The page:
Every Wednesday, we’re giving you a deeper look into what makes the minds behind Kempt tick. We call it: The Kempt Five.
We’ve said it once before, but it bears repeating: there’s nothing sweeter than the taste of victory—drenched in champagne.
And with MLB playoffs ramping up this week, we thought it wise to revisit some of the finest moments in champagne-drenched locker room celebration—as sort of a refresher course in anticipation of the effervescent-soaked revelry to come—from Willie Mays, to Reggie Jackson, to Ichiro, to Ken Forsch. So, without further ado:
In July of 1973, MLB Commissioner Bowie Kuhn issued a stern order to Pittsburg Pirates starting pitcher Dock Ellis, demanding that he cease and desist wearing curlers on the field during batting practice. True to his outspoken and controversial form, Ellis added several more every day for the rest of his road trip, stating that he simply “did not play good unless he looked good.”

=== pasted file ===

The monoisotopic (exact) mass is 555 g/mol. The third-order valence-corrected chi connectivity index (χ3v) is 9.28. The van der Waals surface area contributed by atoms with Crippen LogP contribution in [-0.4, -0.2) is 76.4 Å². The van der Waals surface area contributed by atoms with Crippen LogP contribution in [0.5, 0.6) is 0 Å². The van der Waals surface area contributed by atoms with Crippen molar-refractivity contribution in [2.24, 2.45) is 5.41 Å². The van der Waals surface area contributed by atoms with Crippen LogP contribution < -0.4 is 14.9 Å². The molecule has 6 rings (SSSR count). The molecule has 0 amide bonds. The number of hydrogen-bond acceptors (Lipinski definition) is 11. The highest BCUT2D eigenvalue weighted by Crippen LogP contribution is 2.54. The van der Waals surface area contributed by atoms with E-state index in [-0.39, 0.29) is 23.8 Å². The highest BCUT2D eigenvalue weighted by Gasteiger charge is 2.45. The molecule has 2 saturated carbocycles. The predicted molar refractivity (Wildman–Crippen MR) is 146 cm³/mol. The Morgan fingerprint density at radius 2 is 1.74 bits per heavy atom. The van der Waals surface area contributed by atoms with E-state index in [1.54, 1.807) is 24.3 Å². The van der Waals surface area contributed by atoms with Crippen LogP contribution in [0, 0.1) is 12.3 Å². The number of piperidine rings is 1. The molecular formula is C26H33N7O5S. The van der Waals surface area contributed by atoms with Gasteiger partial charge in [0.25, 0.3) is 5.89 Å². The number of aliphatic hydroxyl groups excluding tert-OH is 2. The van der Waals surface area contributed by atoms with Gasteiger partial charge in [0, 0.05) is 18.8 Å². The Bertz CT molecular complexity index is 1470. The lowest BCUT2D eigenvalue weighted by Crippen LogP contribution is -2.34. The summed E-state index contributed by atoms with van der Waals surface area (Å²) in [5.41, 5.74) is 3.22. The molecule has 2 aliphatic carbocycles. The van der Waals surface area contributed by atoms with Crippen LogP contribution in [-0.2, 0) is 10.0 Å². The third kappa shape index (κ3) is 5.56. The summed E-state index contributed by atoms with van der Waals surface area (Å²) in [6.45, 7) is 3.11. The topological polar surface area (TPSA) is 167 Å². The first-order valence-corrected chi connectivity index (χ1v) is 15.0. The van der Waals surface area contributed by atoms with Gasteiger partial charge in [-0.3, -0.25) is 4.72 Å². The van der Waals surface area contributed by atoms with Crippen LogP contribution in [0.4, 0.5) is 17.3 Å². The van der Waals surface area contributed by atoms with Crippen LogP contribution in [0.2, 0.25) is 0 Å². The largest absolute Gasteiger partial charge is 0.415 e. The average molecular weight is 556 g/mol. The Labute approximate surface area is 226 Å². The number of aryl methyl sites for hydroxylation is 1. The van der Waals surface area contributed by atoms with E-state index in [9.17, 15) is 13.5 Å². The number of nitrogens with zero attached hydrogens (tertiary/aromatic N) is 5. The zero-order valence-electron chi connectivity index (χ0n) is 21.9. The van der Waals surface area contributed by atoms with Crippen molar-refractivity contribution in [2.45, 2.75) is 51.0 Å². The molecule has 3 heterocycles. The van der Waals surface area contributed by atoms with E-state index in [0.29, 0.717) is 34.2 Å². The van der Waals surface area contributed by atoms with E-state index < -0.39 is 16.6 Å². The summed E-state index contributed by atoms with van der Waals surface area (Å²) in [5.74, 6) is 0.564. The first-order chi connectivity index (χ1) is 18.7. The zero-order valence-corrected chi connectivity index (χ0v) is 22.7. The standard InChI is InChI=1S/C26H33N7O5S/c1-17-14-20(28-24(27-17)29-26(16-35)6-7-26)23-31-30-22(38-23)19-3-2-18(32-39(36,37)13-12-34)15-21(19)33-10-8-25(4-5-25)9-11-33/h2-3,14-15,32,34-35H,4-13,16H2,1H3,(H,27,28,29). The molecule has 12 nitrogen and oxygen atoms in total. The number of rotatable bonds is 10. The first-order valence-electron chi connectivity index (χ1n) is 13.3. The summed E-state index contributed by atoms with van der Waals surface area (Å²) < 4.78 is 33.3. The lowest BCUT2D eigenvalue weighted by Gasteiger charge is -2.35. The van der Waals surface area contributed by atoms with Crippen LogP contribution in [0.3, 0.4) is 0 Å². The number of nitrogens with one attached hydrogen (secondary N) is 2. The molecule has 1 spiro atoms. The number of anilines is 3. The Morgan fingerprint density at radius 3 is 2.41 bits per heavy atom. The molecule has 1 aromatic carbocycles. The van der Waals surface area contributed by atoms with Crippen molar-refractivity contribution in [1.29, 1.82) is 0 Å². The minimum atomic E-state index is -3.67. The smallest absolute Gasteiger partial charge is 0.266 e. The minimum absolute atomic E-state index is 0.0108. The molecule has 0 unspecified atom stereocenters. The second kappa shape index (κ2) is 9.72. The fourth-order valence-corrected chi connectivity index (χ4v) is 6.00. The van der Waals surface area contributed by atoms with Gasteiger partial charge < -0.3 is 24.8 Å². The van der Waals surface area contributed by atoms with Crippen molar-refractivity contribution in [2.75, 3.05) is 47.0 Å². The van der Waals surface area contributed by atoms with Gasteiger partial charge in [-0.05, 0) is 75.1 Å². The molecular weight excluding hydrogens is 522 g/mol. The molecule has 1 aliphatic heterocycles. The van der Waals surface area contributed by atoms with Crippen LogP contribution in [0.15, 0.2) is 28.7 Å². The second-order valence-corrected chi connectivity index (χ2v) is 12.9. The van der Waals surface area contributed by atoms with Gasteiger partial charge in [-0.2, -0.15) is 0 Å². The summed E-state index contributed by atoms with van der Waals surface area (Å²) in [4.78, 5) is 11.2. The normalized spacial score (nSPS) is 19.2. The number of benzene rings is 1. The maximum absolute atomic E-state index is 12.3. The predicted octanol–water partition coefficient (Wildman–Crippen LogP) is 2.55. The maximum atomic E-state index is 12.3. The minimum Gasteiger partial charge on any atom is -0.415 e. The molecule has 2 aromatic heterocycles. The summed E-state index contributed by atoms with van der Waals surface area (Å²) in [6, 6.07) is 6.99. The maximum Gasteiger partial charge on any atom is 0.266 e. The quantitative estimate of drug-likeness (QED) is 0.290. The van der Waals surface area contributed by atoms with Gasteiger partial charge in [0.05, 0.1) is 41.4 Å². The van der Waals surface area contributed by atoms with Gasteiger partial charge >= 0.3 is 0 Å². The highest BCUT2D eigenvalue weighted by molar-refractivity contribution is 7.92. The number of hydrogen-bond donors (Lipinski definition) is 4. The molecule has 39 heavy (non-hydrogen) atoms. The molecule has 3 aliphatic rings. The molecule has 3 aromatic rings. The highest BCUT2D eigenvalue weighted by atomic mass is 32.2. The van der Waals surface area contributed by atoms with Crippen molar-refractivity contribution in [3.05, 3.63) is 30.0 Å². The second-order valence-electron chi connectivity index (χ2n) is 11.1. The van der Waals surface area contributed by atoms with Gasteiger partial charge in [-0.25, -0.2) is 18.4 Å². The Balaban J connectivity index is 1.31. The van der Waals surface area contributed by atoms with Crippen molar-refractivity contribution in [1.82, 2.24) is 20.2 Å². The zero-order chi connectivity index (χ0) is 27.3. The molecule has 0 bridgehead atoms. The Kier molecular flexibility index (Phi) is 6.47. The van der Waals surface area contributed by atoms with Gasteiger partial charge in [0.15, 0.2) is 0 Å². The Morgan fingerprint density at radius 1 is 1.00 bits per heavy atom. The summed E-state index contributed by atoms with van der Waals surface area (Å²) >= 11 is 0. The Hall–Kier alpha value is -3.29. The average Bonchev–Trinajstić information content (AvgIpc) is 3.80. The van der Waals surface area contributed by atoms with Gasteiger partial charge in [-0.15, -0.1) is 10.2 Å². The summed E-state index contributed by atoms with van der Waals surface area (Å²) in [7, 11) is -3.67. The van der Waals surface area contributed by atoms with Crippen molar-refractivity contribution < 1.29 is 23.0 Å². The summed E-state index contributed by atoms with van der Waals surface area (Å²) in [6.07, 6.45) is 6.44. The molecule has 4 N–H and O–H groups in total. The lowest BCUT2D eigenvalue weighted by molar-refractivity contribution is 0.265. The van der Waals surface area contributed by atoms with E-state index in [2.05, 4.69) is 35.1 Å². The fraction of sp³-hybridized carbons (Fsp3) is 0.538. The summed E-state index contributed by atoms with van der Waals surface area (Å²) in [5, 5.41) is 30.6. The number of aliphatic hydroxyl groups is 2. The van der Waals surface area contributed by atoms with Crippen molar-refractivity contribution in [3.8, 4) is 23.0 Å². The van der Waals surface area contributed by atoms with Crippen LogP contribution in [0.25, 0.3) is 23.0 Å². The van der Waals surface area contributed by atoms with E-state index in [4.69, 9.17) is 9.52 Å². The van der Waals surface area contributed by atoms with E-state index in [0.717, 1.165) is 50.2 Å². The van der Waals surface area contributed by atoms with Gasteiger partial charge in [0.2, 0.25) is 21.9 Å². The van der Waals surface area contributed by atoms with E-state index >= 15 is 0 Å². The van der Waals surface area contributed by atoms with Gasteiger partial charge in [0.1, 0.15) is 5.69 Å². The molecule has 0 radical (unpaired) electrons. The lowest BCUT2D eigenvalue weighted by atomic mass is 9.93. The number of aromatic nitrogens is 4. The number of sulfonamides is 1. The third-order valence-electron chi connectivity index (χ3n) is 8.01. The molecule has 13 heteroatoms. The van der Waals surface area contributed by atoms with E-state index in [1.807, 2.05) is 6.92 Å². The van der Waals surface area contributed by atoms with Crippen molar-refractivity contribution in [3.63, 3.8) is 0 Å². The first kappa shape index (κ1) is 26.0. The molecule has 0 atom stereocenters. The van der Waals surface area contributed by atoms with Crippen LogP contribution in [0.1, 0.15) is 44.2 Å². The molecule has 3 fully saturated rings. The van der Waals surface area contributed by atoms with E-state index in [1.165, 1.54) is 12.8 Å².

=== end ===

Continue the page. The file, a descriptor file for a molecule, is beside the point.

One can appreciate Commissioner Kuhn’s concern: few positions in professional sports receive as much air time as major league pitchers. As such, when hurlers significantly stray from the Steinbrenner look, America takes notice.
To that end, in honor of pitchers and catchers reporting to spring training in 10 days, we present part one of a season-long grooming series on grooming pastimes in America’s pastime.
As connoisseurs of history, we sometimes find styles, trends and turns of phrase from the past that we wouldn’t mind bringing back to the present, Doc Brown-style. This time around, we’re dusting off the two-sport professional athlete.
These days, nobody seems to know what Bo knew.
We’re not talking about breaking bats over your leg (though we wish someone could figure out how to do that in one attempt, too.)
We’re referring, rather, to the seemingly lost art of playing more than one professional sport. Bo Jackson’s name was synonymous with the practice in the 90’s, thanks to his penchant for blasting stratospheric home runs into the upper fountain at Royals Stadium while averaging the second-most yards-per-carry in NFL history.
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